Globalisation Conference 2016: Without Borders



Globalisation Conference 2016: Without Borders

October 27-30, 2016
Oslo, Norway

About the Globalisation Conference

The Globalisation Conference is the main program of NSF, and is the largest political workshop of civil organisations, labour unions and political parties in Norway. The conference is organised every other year in Oslo, and serves as a meeting place and forum for activists, trade unionists and other engaged in the communities in Norway to collaborate and work for a world where people, society and the environment are understood as more important than economic gain. The conference consists of plenaries, seminars, workshops, debates, cultural events and lectures that are organised with speakers from both Norway and abroad. Approximately 2000 persons participate at each conference.

Globalisation Conference 2016

The theme for the 2016 Globalisation Conference is “Grenseløs” in Norwegian, or “Without Borders” in English.

The world is characterised by borders; some physical, some territorial, and others mental. While nature sets its limits in the form of seas, forests, and mountains, we also see that humans have set borders of its own. For many people around the world, these borders and barriers can make the difference between life and death, hunger and wealth, and freedom and oppression.

The conference will lift up a number of major challenges that appear too little in the Norwegian discourse related to borders. The goal will be to broaden the knowledge and debate about how various types of borders (related to people, rights, the environment, and economics) impact the principles of democracy, resource distribution, and development. The conference will be organised into three main thematic tracks:

Borders, conflict and migration

The year 2015 witnessed the highest number of refugees to Europe in over 60 years. A large proportion of those migrants are fleeing war and conflict, as well as declining resource base to live lives of dignity. Many of these migrants can also be considered climate refugees, as changing weather patterns have led to more outbreaks of conflict over resources, water and land.

The Globalisation Conference aims to broaden the knowledge and debate on the issue of borders and war. What has Norway done, and what can we do, to stop the current conflicts and wars? What role do those countries that have contributed most to climate change have for the protection of those that are displaced by climate change? How well is Norway and Europe taking care of the refugees and migrants affected by these crises? Do we have good enough international rules and sanctions if receiving countries are not doing their part to protect the most vulnerable?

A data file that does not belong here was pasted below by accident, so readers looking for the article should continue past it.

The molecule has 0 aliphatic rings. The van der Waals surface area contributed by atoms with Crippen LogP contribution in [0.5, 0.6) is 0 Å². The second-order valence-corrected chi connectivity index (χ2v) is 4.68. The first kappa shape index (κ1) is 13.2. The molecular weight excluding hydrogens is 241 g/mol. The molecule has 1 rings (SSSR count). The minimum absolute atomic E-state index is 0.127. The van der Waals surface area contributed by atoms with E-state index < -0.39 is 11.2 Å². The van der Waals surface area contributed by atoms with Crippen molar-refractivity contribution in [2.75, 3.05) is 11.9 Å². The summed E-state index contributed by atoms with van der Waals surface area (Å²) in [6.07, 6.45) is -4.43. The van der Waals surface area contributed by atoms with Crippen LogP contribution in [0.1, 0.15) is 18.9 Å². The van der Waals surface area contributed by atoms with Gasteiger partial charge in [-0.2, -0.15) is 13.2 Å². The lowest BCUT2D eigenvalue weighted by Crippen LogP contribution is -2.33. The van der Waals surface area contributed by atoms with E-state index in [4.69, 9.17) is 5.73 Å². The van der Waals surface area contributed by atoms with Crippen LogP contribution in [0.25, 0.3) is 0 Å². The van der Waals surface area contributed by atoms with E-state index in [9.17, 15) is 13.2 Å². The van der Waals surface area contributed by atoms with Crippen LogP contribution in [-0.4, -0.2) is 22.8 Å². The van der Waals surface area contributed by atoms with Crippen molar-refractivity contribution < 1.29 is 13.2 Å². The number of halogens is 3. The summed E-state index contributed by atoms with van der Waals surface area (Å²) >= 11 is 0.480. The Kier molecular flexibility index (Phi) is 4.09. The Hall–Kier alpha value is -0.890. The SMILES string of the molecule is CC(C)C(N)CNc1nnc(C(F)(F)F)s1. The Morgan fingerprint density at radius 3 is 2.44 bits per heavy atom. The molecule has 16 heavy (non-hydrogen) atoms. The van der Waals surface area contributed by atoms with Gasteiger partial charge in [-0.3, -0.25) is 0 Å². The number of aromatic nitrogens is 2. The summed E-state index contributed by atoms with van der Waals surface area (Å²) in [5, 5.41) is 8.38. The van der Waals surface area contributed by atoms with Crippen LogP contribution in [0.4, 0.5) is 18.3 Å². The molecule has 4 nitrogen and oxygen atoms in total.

Borderless economy and rights

The labor market is international, and workers move over border like never before.The Global North wants a free flow of people when it serves our own purposes, such as adding labor to “unpopular” jobs and maintaining industries in depopulation municipalities. At the same time, we do not allow refugees to move freely, regardless of how universal our rights are and what situation the refugees come from. We also see how borders and mobility can be in conflict with each other in our own work life. The extent of workplace crime that includes social dumping and human trafficking in Norway increases, leading to more suffering and poverty for those affected. This also undermines Norwegian labor rules, party relations and trade unions.

At the Globalization Conference, we will also look at the issues of borders in the economy. We will discuss who is “allowed” to move freely in the labour field, and how borders and movement often challenge the protection of rights for all people. We will also discuss how borders may contribute to greater inequalities and disparities in the world. Additionally, we will discuss the ideologies that drive the current global economy, which are based on minimal regulation and “borderless” international trade. Where are the boundaries between a functioning global economy, and a state’s interest in protecting its own sovereignty? And how can we protect people’s rights in a world that is border-filled, but an economy that is seemingly borderless?

Borderless environmental challenges

Many of the climate and environmental problems we see in the world today are borderless. Emissions of greenhouse gases affects the globe, regardless of where the emissions are coming from. Pollution of the sea is spreading to all corners of the world, without the culprits being able to be traced. Climate change has already had catastrophic consequences on local communities in the South, worsening their living conditions and weakening communities’ ability to protect their own population. As countries and communities are needing to adapt to these climate changes, the ability for them to fight poverty gets even more challenging.

The Globalisation Conference will discuss the international cooperation needed to fight climate change, as well as the question of how the countries hardest hit by climate change can simultaneously fight inequality and poverty. We will also discuss the role that Norway can play in this context.

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